We sometimes want to separate Jesus from his humanity, but he was human in every way and had to go through all things and emotions as every human does.  In many ways, we are reminded or shown that God does not cause evil, but lives through it with us, experiencing all that we experience.  This is true of Jesus as well.  He is pleading with his followers to be one and stick together as they grow through life.  To love one another.  He knows that they are about to be in a season of desolation.

He is now praying for himself to remember who he is and that he is connected to God and to others.

When one goes through the desert where everything is stripped away, when one is “allured”, one can move through desolation to consolation, to knowing their truest selves as found in the Truest Self, the self of all selves, their lover and their belovedness.  

As we go through desolation, if we allow ourselves to be in places of lament and growth, we can move towards consolation where we find ourselves living into eternity.  Jesus talks about eternal life in his prayer, remember, eternity in the original sense of the word, is not about quantity of life, but quality of life.  It is about being glorified.  Jesus is praying this for himself, and consequently for all of us.

This is a theme in scripture, the writer of Colossians says this in 1:27:

To them God chose to make known how great among the gentiles are the riches of the glory of this mystery, which is Christ in you, the hope of glory. – Colossians 1:27

This mystery is that Jesus, the Christ, through Christ’s Presence, represents you and Christ lives in you.  As you live into glory of who you are, not your ego, but your true self, you live in glory, in splendor, in beauty…even as you go through the process of desolation and consolation, or the cycle of death and resurrection. In this cycle, your ego becomes subservient to your true self.  In other words, you die to your ego and are resurrected into the person you were created to be…the very image of God.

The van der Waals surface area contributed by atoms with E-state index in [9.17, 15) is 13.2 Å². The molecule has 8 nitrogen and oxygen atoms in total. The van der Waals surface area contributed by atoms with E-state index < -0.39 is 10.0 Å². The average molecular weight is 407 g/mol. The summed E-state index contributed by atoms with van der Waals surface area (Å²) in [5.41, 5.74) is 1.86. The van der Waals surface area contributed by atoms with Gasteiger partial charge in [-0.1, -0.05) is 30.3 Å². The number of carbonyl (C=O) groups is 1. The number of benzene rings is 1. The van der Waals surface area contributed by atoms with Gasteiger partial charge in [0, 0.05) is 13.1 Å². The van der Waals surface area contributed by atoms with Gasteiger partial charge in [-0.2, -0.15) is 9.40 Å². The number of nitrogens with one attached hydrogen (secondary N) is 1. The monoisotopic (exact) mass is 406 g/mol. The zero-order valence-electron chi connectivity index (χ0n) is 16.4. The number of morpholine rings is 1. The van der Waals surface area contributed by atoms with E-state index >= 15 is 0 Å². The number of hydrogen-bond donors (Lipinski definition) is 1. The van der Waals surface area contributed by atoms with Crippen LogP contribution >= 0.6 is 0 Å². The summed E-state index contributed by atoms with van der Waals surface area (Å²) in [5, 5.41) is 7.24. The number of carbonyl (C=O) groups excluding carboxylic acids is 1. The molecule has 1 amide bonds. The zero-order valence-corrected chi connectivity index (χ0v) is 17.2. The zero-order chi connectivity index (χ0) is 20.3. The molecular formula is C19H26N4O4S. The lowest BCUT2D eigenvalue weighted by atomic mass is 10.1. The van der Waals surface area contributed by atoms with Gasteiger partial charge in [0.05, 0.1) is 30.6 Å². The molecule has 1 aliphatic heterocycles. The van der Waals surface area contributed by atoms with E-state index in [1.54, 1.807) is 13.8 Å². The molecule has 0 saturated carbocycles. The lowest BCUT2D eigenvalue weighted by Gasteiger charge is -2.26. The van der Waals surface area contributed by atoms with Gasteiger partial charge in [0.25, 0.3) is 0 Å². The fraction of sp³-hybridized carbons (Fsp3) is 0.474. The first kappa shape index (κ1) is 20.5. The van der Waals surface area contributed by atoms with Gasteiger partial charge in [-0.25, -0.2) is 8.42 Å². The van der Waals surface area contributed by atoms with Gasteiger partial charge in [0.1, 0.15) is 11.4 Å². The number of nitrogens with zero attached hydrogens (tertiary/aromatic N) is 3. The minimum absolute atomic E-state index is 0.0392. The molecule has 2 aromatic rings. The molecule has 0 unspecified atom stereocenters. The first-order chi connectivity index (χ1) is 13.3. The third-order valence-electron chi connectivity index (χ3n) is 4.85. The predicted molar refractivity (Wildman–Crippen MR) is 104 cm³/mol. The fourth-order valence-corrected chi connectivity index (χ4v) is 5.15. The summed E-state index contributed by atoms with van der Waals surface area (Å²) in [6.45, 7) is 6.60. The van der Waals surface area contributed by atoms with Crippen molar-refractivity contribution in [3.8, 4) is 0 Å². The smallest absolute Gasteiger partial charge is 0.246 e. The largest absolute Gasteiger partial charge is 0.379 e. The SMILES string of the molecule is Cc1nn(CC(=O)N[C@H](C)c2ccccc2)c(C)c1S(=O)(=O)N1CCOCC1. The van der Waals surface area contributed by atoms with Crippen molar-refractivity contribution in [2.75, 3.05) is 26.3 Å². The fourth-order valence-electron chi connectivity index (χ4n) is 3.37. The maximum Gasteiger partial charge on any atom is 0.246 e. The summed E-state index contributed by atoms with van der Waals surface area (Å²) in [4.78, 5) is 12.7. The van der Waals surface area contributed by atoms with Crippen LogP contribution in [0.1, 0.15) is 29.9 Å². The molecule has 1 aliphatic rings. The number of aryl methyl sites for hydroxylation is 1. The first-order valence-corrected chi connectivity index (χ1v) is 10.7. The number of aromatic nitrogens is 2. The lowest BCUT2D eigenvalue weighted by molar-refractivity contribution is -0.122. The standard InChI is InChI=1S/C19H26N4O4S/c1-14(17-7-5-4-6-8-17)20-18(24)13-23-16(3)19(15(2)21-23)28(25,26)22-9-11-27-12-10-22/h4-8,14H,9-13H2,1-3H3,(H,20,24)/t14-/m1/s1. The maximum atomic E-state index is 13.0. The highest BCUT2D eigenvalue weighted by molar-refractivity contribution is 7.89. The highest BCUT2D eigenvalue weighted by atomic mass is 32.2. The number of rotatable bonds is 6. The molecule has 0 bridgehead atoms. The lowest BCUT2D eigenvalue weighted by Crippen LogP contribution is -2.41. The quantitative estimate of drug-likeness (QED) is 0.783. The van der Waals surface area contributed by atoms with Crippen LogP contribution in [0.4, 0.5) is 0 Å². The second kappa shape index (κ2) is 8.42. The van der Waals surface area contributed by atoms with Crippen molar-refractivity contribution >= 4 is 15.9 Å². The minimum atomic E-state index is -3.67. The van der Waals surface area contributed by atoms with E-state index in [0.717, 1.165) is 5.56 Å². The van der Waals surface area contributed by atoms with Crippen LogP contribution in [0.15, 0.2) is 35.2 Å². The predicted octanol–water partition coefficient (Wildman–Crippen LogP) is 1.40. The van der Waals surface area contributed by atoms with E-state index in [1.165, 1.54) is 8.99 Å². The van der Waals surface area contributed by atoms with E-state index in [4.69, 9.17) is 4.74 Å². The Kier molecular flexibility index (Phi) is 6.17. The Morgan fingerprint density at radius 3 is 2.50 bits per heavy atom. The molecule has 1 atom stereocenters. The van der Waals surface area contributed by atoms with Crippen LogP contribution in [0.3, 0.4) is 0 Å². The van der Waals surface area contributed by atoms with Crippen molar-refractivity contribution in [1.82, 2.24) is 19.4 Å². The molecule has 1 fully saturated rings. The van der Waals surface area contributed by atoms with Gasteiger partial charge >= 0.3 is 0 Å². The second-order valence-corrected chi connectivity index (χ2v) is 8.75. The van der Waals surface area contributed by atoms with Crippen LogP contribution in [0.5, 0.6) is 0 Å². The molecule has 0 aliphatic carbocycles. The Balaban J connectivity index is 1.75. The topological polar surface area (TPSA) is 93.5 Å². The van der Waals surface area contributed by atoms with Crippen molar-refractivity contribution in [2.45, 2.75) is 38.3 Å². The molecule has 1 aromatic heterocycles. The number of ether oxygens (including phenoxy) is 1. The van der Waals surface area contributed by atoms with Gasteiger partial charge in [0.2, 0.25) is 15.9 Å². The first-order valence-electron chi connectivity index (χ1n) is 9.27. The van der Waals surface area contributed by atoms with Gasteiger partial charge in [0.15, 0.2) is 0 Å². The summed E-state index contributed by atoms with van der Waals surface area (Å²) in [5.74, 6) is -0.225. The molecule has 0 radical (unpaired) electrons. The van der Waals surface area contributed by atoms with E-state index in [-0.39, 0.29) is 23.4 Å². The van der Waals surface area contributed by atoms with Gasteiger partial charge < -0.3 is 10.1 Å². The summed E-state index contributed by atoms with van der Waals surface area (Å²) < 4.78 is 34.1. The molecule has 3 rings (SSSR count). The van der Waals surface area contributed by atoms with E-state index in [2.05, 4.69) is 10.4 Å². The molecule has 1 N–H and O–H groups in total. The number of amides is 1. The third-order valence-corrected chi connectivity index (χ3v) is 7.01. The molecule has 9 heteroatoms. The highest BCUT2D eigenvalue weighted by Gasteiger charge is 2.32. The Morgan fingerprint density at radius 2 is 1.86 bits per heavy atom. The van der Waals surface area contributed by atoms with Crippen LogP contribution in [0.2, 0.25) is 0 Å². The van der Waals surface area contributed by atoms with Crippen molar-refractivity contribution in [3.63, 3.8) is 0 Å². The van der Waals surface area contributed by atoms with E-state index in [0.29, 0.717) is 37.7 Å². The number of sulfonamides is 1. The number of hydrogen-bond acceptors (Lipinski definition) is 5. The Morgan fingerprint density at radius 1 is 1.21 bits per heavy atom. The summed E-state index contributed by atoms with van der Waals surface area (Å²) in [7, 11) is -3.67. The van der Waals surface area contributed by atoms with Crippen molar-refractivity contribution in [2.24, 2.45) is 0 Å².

Jesus understood this, Jesus knew that something was about to happen.  He leaned into it as he prayed that night and into the next day.  It was not easy, and we all know that life is not easy.  Yet, if we live it authentically, that is in vulnerability and adventurous, we can move towards glory.

Our reformed background gives us a series of questions and answers.  Back in the day, when you were confirmed into the Christian faith, you had to memorize these.  The very first question in the Shorter Catechism (there was a longer catechism that had 10x more questions, imagine having to memorize that!), is this:  

“What is the chief aim of humanity?  To enjoy God and glorify God forever.”  

Live in Christ, live in glory…and be who you were created to be, made in the glorious image of God!